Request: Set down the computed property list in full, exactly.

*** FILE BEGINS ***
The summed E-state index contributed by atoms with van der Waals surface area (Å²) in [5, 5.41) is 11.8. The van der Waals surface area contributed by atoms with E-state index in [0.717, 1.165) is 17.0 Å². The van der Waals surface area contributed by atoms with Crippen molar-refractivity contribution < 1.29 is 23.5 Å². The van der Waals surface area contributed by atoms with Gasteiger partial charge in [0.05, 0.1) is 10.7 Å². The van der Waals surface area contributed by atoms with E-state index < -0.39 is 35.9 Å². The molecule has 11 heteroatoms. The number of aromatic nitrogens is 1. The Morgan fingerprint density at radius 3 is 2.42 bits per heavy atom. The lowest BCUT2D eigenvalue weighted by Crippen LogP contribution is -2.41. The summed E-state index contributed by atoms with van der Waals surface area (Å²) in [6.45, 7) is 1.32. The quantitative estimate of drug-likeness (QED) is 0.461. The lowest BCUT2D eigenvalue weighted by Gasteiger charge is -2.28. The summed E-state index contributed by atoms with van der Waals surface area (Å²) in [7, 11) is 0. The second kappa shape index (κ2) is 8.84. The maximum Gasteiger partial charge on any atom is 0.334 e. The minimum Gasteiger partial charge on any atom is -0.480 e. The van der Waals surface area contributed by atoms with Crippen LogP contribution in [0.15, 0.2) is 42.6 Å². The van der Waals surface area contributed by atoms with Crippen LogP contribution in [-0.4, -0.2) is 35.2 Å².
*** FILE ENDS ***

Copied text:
The summed E-state index contributed by atoms with van der Waals surface area (Å²) in [5, 5.41) is 11.8. The van der Waals surface area contributed by atoms with E-state index in [0.717, 1.165) is 17.0 Å². The van der Waals surface area contributed by atoms with Crippen molar-refractivity contribution < 1.29 is 23.5 Å². The van der Waals surface area contributed by atoms with Gasteiger partial charge in [0.05, 0.1) is 10.7 Å². The van der Waals surface area contributed by atoms with E-state index < -0.39 is 35.9 Å². The molecule has 11 heteroatoms. The number of aromatic nitrogens is 1. The Morgan fingerprint density at radius 3 is 2.42 bits per heavy atom. The lowest BCUT2D eigenvalue weighted by Crippen LogP contribution is -2.41. The summed E-state index contributed by atoms with van der Waals surface area (Å²) in [6.45, 7) is 1.32. The quantitative estimate of drug-likeness (QED) is 0.461. The lowest BCUT2D eigenvalue weighted by Gasteiger charge is -2.28. The summed E-state index contributed by atoms with van der Waals surface area (Å²) in [7, 11) is 0. The second kappa shape index (κ2) is 8.84. The maximum Gasteiger partial charge on any atom is 0.334 e. The minimum Gasteiger partial charge on any atom is -0.480 e. The van der Waals surface area contributed by atoms with Crippen LogP contribution in [0.15, 0.2) is 42.6 Å². The van der Waals surface area contributed by atoms with Crippen LogP contribution in [-0.4, -0.2) is 35.2 Å².